"#operator": "Sequence",
                                "~children": [
                                    {
                                        "#operator": "Fetch",
                                        "as": "c",
                                        "keyspace": "CUSTOMER",
                                        "namespace": "default"
                                    },
                                    {
                                        "#operator": "Filter",
                                        "condition": "((`c`.`C_YTD_PAYMENT`) \u003c 100)"
                                    },
                                    {
                                        "#operator": "InitialGroup",
                                        "aggregates": [
                                            "count(*)"
                                        ],
                                        "group_keys": [
                                            "(`c`.`state`)"
                                        ]
                                    },
                                    {
                                        "#operator": "IntermediateGroup",
                                        "aggregates": [
                                            "count(*)"
                                        ],
                                        "group_keys": [
                                            "(`c`.`state`)"
                                        ]
                                    }
                                ]
                            }
                        },
                        {
                            "#operator": "IntermediateGroup",
                            "aggregates": [
                                "count(*)"
                            ],
                            "group_keys": [
                                "(`c`.`state`)"
                            ]
                        },
                        {
                            "#operator": "FinalGroup",
                            "aggregates": [
                                "count(*)"
                            ],
                            "group_keys": [
                                "(`c`.`state`)"
                            ]
                        },
                        {
                            "#operator": "Parallel",
                            "~child": {
                                "#operator": "Sequence",
                                "~children": [
                                    {
                                        "#operator": "InitialProject",
                                        "result_terms": [
                                            {
                                                "as": "state",
                                                "expr": "(`c`.`C_STATE`)"
                                            },
                                            {
                                                "as": "st_count",
                                                "expr": "count(*)"
                                            }
                                        ]
                                    }
                                ]
                            }
                        }
                    ]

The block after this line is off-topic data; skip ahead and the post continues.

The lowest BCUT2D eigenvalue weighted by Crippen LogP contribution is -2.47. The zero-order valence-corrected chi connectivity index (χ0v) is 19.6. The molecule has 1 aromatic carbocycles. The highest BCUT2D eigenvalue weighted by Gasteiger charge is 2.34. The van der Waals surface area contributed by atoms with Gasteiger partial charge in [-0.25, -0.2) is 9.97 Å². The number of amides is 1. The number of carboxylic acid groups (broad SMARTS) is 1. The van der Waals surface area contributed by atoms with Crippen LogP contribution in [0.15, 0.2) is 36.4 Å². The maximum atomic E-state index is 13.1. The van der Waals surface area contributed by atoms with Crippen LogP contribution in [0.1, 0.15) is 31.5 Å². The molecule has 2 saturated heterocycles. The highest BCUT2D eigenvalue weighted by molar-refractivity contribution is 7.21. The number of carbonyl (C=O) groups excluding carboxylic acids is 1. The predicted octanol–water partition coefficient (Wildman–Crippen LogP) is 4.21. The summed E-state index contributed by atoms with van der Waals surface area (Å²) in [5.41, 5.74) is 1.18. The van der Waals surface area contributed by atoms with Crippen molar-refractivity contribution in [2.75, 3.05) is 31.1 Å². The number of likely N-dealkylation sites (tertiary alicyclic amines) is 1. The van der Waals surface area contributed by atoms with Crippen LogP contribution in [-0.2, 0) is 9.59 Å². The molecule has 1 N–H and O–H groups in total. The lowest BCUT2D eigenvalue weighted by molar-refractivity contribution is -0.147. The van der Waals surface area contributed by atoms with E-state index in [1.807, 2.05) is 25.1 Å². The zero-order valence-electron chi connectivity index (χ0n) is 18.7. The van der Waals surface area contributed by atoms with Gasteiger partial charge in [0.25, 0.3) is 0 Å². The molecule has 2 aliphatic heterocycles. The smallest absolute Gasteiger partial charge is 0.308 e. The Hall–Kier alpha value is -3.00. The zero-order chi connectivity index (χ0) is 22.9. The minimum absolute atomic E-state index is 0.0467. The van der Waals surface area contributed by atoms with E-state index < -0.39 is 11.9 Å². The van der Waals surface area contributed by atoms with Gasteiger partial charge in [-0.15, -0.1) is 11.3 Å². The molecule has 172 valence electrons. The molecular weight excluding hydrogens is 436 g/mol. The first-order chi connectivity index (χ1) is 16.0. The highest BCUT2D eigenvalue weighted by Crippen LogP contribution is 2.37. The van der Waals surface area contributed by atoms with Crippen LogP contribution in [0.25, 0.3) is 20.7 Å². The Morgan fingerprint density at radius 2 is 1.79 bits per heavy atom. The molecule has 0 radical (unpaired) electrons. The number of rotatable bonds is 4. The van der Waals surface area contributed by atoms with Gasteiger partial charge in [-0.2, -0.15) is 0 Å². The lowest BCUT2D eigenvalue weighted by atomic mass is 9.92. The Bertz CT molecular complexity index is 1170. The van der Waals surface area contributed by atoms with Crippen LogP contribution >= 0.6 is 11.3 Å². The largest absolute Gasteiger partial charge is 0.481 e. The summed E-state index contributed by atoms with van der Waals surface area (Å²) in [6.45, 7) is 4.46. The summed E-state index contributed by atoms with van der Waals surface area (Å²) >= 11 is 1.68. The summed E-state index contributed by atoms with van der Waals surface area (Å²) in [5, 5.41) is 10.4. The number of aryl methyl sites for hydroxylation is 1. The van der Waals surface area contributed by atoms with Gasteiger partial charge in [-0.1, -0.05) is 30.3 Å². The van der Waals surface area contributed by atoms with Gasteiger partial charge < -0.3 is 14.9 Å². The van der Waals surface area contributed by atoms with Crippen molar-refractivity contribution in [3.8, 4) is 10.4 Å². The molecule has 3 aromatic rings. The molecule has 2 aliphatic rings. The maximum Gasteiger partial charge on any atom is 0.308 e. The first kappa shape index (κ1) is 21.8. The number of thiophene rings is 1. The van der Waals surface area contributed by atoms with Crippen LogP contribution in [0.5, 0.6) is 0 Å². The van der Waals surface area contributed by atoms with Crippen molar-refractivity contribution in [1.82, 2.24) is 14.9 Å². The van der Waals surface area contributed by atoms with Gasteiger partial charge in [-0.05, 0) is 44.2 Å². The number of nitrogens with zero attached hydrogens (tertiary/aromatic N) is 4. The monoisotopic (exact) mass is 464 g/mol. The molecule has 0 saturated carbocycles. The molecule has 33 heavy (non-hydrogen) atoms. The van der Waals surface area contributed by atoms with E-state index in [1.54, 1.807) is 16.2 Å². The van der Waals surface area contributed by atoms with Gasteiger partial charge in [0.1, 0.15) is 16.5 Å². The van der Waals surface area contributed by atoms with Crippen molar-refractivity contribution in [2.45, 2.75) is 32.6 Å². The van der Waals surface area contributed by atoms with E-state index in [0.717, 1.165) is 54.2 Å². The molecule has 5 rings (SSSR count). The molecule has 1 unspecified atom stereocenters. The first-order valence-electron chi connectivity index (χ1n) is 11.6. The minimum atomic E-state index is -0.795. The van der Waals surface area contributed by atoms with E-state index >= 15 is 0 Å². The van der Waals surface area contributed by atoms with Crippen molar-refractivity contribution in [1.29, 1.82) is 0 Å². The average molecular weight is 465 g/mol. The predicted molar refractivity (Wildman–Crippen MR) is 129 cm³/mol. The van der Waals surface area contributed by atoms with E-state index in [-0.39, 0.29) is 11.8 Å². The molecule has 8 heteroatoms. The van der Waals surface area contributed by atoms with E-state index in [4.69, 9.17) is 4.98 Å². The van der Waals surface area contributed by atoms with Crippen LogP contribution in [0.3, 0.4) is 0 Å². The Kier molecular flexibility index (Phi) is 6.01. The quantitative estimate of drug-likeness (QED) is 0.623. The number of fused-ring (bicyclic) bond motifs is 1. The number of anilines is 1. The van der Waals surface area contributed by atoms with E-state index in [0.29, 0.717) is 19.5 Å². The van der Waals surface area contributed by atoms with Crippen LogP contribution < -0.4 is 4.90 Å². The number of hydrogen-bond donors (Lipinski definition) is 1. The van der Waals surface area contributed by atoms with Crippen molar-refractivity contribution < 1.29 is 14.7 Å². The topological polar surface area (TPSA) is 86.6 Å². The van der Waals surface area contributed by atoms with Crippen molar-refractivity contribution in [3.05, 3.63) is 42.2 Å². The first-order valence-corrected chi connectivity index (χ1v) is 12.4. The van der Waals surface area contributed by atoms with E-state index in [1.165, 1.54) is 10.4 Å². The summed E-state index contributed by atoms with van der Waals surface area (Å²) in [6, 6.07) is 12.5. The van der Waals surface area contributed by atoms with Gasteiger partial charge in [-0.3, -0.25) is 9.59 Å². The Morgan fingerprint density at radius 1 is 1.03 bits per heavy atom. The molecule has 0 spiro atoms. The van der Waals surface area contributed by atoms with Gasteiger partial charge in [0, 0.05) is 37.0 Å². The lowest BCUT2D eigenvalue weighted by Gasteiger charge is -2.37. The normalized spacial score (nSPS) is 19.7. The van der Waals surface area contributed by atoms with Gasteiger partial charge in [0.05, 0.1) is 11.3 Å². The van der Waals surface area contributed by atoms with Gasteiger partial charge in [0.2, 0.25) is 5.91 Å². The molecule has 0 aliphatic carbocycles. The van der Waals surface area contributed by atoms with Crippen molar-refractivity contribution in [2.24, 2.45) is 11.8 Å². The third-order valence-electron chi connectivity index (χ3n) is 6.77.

},
                {
                    "#operator": "Order",
                    "sort_terms": [
                        {
                            "desc": true,
                            "expr": "`st_count`"
                        }
                    ]
                },
                {
                    "#operator": "Parallel",
                    "~child": {
                        "#operator": "FinalProject"
                    }
                }
            ]
        }
    ],

Example 3

In this example, we join keyspace ORDER_LINE with ITEM. For each qualifying document in ORDER_LINE, we want to match with ITEM. The ON clause is interesting. Here, you only specify the keys for the key space ORDER_LINE (TO_STRING(ol.OL_I_ID)) and nothing for ITEM. That’s because it’s implicitly joined with the document key of the ITEM.
N1QL’s FROM clause: 
                  SELECT ol.*, i.*
                  FROM ORDER_LINE ol INNER JOIN ITEM i 
                        ON KEYS (TO_STRING(ol.OL_I_ID))
Is equivalent to SQL’s: 
In N1QL, META(ITEM).id is the document key of the particular document in ITEM.
SELECT ol.*, i.*
        FROM ORDER_LINE ol INNER JOIN ITEM i 
         ON (TO_STRING(ol.OL_I_ID) = meta(ITEM).id)

If the field is not a string, it can be converted to a string using TO_STRING() expression. You can also construct the document key using multiple fields with the document.
SELECT *
FROM ORDERS o LEFT OUTER JOIN CUSTOMER c
    ON KEYS (TO_STRING(o.O_C_ID) || TO_STRING(o.O_D_ID))

To summarize, while writing JOIN queries in N1QL, it’s important to understand how the document key is constructed on the keyspace. It’s important to think about these during data modeling.
First, to scan the ORDER_LINE keyspace, for the given set of filters, the planner chooses the index scan on the index OL_O_ID_D_ID_W_ID. As we discussed before, the access path on the other keyspace in the join is always keyscan using the primary key index. In this plan, we first do the index scan on the ORDER_LINE keyspace pushing down the possible filters to the index scan. Then, we retrieve the qualifying document and apply additional filters. If the document qualifies, that document is then joined with ITEM.
cbq> EXPLAIN SELECT COUNT(DISTINCT(ol.OL_I_ID)) AS CNT_OL_I_ID 
     FROM ORDER_LINE ol INNER JOIN ITEM i ON KEYS (TO_STRING(ol.OL_I_ID))
     WHERE ol.OL_W_ID = 1
        AND ol.OL_D_ID =  10
        AND ol.OL_O_ID < 200
        AND ol.OL_O_ID >= 100
        AND ol.S_W_ID = 1
        AND i.I_PRICE < 10.00;
{
    "requestID": "4e0822fb-0317-48a0-904b-74c607f77b2f",
    "signature": "json",
    "results": [
        {
            "#operator": "Sequence",
            "~children": [
                {
                    "#operator": "IndexScan",
                    "index": "OL_O_ID_D_ID_W_ID",
                    "keyspace": "ORDER_LINE",
                    "limit": 9.223372036854776e+18,
                    "namespace": "default",
                    "spans": [
                        {
                            "Range": {
                                "High": [
                                    "200"
                                ],